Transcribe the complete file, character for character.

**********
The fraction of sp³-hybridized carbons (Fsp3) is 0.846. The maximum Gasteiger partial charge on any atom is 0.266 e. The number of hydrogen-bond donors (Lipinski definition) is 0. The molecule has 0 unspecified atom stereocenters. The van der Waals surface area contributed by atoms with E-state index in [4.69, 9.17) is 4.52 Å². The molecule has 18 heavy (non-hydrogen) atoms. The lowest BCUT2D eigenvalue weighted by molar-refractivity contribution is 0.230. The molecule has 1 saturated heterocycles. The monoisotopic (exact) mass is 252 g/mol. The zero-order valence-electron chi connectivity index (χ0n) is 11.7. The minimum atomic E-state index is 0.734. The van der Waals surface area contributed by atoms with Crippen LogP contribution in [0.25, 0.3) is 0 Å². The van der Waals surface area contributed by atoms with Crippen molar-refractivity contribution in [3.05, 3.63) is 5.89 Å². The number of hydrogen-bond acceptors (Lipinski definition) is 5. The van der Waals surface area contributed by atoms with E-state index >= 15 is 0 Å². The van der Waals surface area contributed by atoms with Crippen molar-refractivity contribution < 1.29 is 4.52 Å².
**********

The fraction of sp³-hybridized carbons (Fsp3) is 0.846. The maximum Gasteiger partial charge on any atom is 0.266 e. The number of hydrogen-bond donors (Lipinski definition) is 0. The molecule has 0 unspecified atom stereocenters. The van der Waals surface area contributed by atoms with E-state index in [4.69, 9.17) is 4.52 Å². The molecule has 18 heavy (non-hydrogen) atoms. The lowest BCUT2D eigenvalue weighted by molar-refractivity contribution is 0.230. The molecule has 1 saturated heterocycles. The monoisotopic (exact) mass is 252 g/mol. The zero-order valence-electron chi connectivity index (χ0n) is 11.7. The minimum atomic E-state index is 0.734. The van der Waals surface area contributed by atoms with Crippen LogP contribution in [0.25, 0.3) is 0 Å². The van der Waals surface area contributed by atoms with Crippen molar-refractivity contribution in [3.05, 3.63) is 5.89 Å². The number of hydrogen-bond acceptors (Lipinski definition) is 5. The van der Waals surface area contributed by atoms with E-state index >= 15 is 0 Å². The van der Waals surface area contributed by atoms with Crippen molar-refractivity contribution < 1.29 is 4.52 Å².